Periodic leg movements during sleep: Phenotype, neurophysiology, and clinical significance

Raffaele Ferri, Brian B. Koo, Daniel L. Picchietti, Stephany Fulda

Research output: Contribution to journalArticle

Abstract

Periodic leg movements during sleep (PLMS) are the most important objective finding in restless legs syndrome (RLS). During the last decade, PLMS have been very important for the assessment and comprehension of their pathophysiological correlates, which have been paralleled by the emergence of new computer-assisted and data-driven rules for their identification, scoring, and analysis. The present article focused on the most relevant PLMS-related findings of the last decade, and sought to provide a coherent and comprehensive overview on this enigmatic motor phenomenon. First, a clear description was made on the identification, quantification, and scoring of PLMS and their associated events. This was followed by a description of the current knowledge of their neurophysiologic aspects. Then, the typical phenotype of genuine PLMS in RLS and other clinical conditions was described, allowing for their careful separation from other sleep leg motor activities. In addition, the most recent findings on the genetics of PLMS were briefly summarized, followed by the current evidence on their clinical correlates, which is another rapidly advancing field of research. The description of the specific aspects of PLMS in children was also carefully reported, with important clues on their evaluation in this age group. Finally, further research was proposed, which may lead to consideration of PLMS as a clinically significant concern, independent of the association with RLS.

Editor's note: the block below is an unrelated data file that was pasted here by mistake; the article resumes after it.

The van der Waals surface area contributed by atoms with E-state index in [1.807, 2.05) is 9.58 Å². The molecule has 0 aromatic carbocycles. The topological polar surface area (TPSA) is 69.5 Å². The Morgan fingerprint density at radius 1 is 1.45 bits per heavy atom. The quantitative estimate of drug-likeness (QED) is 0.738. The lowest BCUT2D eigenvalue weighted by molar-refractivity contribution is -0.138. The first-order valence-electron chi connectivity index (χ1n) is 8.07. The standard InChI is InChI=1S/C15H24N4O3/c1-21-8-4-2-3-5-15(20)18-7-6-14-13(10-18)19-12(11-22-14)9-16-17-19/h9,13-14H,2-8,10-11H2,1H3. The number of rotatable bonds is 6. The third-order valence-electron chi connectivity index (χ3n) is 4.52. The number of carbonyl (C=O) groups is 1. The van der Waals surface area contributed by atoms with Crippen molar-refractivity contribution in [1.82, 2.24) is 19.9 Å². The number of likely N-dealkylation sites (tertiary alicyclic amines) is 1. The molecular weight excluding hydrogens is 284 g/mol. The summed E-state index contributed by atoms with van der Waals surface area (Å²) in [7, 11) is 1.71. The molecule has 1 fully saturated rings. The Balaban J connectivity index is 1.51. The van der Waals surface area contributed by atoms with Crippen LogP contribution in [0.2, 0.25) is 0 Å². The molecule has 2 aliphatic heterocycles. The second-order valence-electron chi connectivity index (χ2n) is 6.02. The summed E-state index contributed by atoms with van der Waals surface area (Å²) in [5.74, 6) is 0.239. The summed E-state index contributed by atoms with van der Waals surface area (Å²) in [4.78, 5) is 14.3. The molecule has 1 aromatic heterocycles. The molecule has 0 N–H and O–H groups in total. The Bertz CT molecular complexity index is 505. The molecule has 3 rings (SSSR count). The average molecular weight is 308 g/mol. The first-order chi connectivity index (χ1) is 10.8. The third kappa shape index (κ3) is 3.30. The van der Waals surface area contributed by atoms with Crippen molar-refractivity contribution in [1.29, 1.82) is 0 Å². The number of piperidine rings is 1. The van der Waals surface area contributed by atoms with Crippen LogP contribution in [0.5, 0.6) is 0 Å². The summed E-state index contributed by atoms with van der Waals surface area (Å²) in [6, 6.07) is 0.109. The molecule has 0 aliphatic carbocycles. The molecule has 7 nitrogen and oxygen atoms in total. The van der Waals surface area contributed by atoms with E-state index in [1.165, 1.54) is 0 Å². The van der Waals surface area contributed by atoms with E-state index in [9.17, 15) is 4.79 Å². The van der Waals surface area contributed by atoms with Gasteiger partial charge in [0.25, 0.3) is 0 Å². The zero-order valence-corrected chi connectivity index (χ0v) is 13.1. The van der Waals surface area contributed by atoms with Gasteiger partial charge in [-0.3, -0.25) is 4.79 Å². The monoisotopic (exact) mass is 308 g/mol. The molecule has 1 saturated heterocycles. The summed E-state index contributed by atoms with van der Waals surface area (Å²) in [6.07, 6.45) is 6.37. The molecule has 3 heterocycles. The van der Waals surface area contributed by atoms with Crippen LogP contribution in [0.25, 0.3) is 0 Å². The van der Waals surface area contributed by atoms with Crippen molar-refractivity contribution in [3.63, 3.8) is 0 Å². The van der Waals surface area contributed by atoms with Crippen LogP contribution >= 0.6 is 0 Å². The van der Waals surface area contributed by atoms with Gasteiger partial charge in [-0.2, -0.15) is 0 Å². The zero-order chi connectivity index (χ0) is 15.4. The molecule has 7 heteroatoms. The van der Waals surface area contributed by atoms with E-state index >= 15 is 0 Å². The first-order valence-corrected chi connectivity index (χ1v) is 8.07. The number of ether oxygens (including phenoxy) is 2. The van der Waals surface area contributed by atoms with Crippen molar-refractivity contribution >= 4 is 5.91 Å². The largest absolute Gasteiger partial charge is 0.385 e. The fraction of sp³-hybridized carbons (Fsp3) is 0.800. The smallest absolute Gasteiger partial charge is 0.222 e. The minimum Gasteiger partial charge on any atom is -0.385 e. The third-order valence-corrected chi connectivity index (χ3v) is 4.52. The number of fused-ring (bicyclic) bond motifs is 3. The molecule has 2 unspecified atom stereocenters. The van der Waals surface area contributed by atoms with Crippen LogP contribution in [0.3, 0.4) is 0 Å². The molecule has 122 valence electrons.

Original languageEnglish
JournalSleep Medicine
DOIs
Publication statusAccepted/In press - Feb 19 2016

Keywords

  • Periodic leg movements during sleep (PLMS) scoring
  • PLMS consequences
  • PLMS genetics
  • PLMS in children
  • PLMS neurophysiology

ASJC Scopus subject areas

  • Medicine(all)

Fingerprint Dive into the research topics of 'Periodic leg movements during sleep: Phenotype, neurophysiology, and clinical significance'. Together they form a unique fingerprint.

  • Cite this